The Ethics of Conceding
AP Photo/John Bazemore
Hana Callaghan is the director of the Government Ethics Program at the Markkula Center for Applied Ethics. Views are her own.
It’s election night. The polls have just closed. You along with family, friends, campaign staff, volunteers, and donors wait nervously in a hotel ballroom while the returns start rolling in. The television lights are bright and hot as the media captures every move, every expression. On your phone you have the direct phone number of your opposition. You know what the drill is. If you lose, you make the call conceding the race. Your opponent graciously accepts and waits for you to address your campaign before she publicly claims victory. You thank your supporters for all of their hard work. You tell them you will always continue to fight for what is right but that tonight’s fight is over. You urge unity and wish your opponent well. This is campaign etiquette 101.
But what if you don’t lose? What if the vote count is so close that there is the smallest of possibilities you might win in spite of the news outlets calling the race? Don’t forget 1948 when Truman went to bed thinking Dewey had won. And besides, don’t you have a duty to those citizens who voted for you to make sure their votes are counted? But since the possibility of you winning is really nothing more than a wish and a prayer, you wonder whether the emotional and financial burden of extending an election is too much to ask the public to bear? Whose interest are you truly serving—your ego or the public’s?
We are a society that craves instant gratification. We want to know the results of an election five minutes after the polls close. The news media want to satisfy that craving and try to tie things up during the election night special report so they can move on to the next big news story. Remember the good old days when the networks would call elections based on exit polling in other states before the polls had even closed in yours? Of course someone figured out that that was a bad idea as those of us who hadn’t gotten around to voting yet were tempted to stay home after a major race was called—down ballot races be damned.
Recently Georgia gubernatorial candidate Stacey Abrams came under fire for refusing to concede her close race against her opponent, Brian Kemp. Kemp called her refusal a “disgrace to democracy.” However, there is no law that requires conceding. In fact, the very act of conceding has no legal effect. A race isn’t officially over until certified by the pertinent government election authority. That is why someone can concede, and then “take it back” as did 2018 Florida gubernatorial candidate Andrew Gillum.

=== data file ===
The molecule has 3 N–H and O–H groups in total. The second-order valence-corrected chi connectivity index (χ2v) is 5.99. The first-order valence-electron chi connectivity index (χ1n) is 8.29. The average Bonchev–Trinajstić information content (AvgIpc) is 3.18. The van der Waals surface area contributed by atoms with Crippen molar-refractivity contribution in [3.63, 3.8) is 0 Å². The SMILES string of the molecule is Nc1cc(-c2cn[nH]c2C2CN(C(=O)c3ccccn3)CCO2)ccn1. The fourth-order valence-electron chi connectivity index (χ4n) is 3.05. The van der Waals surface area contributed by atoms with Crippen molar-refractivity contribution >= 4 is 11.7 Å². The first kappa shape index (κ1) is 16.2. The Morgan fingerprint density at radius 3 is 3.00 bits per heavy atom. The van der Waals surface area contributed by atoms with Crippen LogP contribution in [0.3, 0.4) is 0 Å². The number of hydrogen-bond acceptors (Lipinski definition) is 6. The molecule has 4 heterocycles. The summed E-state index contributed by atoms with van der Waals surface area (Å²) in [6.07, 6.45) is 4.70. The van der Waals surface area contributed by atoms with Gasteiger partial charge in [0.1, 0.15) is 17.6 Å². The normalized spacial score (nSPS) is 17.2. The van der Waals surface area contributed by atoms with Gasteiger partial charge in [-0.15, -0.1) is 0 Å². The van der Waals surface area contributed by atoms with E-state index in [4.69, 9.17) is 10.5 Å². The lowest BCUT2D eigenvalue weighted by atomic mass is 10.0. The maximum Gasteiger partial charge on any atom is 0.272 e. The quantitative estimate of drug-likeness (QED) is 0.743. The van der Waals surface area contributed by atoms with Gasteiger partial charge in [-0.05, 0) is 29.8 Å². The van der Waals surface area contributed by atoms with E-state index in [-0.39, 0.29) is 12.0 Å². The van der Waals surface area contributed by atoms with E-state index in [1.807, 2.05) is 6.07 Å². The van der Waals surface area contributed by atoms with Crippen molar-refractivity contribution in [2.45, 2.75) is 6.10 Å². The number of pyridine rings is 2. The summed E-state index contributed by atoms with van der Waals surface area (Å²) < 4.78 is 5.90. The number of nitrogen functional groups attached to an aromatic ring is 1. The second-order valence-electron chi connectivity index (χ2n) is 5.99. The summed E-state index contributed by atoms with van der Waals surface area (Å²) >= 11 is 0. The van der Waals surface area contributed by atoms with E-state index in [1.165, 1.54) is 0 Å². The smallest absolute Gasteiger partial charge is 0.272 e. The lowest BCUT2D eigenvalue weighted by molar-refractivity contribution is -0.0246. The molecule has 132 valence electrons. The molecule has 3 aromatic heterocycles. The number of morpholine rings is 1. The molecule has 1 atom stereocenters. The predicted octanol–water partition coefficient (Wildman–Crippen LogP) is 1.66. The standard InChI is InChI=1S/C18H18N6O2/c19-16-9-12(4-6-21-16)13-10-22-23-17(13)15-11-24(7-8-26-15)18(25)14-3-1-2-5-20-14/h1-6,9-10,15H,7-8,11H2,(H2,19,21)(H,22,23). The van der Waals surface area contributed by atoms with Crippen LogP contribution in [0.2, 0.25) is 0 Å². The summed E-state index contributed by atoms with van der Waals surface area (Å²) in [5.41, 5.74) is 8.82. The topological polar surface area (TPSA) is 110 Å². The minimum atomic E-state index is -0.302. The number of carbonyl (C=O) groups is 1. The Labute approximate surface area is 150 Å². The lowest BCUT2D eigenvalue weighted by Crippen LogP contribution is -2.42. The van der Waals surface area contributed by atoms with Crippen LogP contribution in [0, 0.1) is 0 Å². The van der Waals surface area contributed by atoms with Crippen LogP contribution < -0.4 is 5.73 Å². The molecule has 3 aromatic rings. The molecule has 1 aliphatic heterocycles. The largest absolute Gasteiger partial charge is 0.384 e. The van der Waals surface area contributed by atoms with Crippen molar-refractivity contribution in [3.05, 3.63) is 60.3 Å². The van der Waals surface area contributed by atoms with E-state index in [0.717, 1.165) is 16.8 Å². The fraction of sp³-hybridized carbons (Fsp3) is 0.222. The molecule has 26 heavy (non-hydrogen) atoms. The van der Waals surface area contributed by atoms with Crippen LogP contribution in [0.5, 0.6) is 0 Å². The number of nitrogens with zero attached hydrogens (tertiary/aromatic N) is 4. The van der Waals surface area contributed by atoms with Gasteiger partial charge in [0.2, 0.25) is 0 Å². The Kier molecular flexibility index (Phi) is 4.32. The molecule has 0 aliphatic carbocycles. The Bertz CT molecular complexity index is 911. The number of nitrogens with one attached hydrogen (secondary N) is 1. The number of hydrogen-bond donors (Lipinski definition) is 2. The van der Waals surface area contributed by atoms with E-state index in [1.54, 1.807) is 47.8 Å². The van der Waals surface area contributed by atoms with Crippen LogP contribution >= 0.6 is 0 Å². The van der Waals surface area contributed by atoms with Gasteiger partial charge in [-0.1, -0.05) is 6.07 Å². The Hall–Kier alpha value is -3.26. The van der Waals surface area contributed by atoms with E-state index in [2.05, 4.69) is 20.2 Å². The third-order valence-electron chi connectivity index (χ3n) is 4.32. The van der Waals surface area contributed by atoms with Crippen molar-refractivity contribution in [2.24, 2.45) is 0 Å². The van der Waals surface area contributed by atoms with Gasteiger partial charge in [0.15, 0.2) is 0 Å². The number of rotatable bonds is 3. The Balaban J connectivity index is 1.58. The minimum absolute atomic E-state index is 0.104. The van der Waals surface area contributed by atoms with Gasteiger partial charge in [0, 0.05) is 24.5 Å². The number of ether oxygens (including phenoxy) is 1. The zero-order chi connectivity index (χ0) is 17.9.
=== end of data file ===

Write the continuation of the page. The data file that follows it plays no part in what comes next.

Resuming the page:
We place a heavy emphasis on the civic responsibility to vote—we even call it a sacred duty. We remind citizens of those who fought—and those who died—so that we might have the freedom to cast our ballot. On social media and on television, everyone is urging everyone else to vote. Urging people to vote—is that just partisanship? Are we really saying, “Vote for my candidate of choice, and if looks like he or she is losing, I really don’t care if you voted”? With one brief phone call, will a candidate cavalierly dismiss your civic engagement and toss your vote aside? Or do we really celebrate the act of voting itself—which is the ultimate expression of our democracy—regardless of outcome?
I come down on the side of the later. In my opinion, candidates should never concede. The votes they are discarding upon concession may be votes for them, but they are not their votes. The vote belongs to the person who casts it. Even though the votes will ultimately be counted, they should never be discounted by either candidate. Trust in our political process demands nothing less. Electing our governmental representatives is too important a process to be rushed. Let’s take our time, do it right, make sure every voice is heard and every vote accounted for.